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26: Still Silent

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Author Topic: 26: Still Silent  (Read 14 times)
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« on: January 20, 2023, 03:07:23 am »

SPARGO dropped his pen on the desk before him with a sharp clatter that made Mrs. Gutch jump. A steady devotion to the bottle had made her nerves to be none of the strongest, and she looked at the startler of them with angry malevolence.

“Don’t do that again, young man!” she exclaimed sharply. “I can’t a-bear to be jumped out of my skin, and it’s bad manners. I observed that the gentleman’s name was Elphick.”

Spargo contrived to get in a glance at his proprietor and his editor—a glance which came near to being a wink.

“Just so—Elphick,” he said. “A law gentleman I think you said, Mrs. Gutch?”

“I said,” answered Mrs. Gutch, “as how he looked like a lawyer gentleman. And since you’re so particular, young man, though I wasn’t addressing you but your principals, he was a lawyer gentleman. One of the sort that wears wigs and gowns—ain’t I seen his picture in Jane Baylis’s room at the boarding-house where you saw her this morning?”

“Elderly man?” asked Spargo.

“Elderly he will be now,” replied the informant; “but when he took the boy away he was a middle-aged man. About his age,” she added, pointing to the editor in a fashion which made that worthy man wince and the proprietor desire to laugh unconsumedly; “and not so very unlike him neither, being one as had no hair on his face.”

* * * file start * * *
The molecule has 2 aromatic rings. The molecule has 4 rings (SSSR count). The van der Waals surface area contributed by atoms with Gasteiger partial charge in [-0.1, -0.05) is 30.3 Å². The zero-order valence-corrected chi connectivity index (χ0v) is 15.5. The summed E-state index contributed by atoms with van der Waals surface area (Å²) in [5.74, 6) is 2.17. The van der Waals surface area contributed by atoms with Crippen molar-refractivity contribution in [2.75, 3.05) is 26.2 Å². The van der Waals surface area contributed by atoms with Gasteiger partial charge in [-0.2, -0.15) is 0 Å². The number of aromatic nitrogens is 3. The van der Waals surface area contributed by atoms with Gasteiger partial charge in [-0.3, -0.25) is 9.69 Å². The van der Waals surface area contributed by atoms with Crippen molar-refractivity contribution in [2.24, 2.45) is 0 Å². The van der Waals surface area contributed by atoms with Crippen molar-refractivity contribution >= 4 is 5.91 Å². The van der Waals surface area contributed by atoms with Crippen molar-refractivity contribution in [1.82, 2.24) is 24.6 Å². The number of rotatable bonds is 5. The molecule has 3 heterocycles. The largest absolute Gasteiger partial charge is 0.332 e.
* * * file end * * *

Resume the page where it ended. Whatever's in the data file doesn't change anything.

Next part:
“Ah!” said Spargo. “And where did this Mr. Elphick take the boy, Mrs. Gutch?”

But Mrs. Gutch shook her head.

“Ain’t no idea,” she said. “He took him. Then, as I told you, Maitland came, and Jane Baylis told him that the boy was dead. And after that she never even told me anything about the boy. She kept a tight tongue. Once or twice I asked her, and she says, ‘Never you mind,’ she says; ‘he’s all right for life, if he lives to be as old as Methusalem.’ And she never said more, and I never said more. But,” continued Mrs. Gutch, whose pocket-flask was empty, and who began to wipe tears away, “she’s treated me hard has Jane Baylis, never allowing me a little comfort such as a lady of my age should have, and when I hears the two of you a-talking this morning the other side of that privet hedge, thinks I, ‘Now’s the time to have my knife into you, my fine madam!’ And I hope I done it.”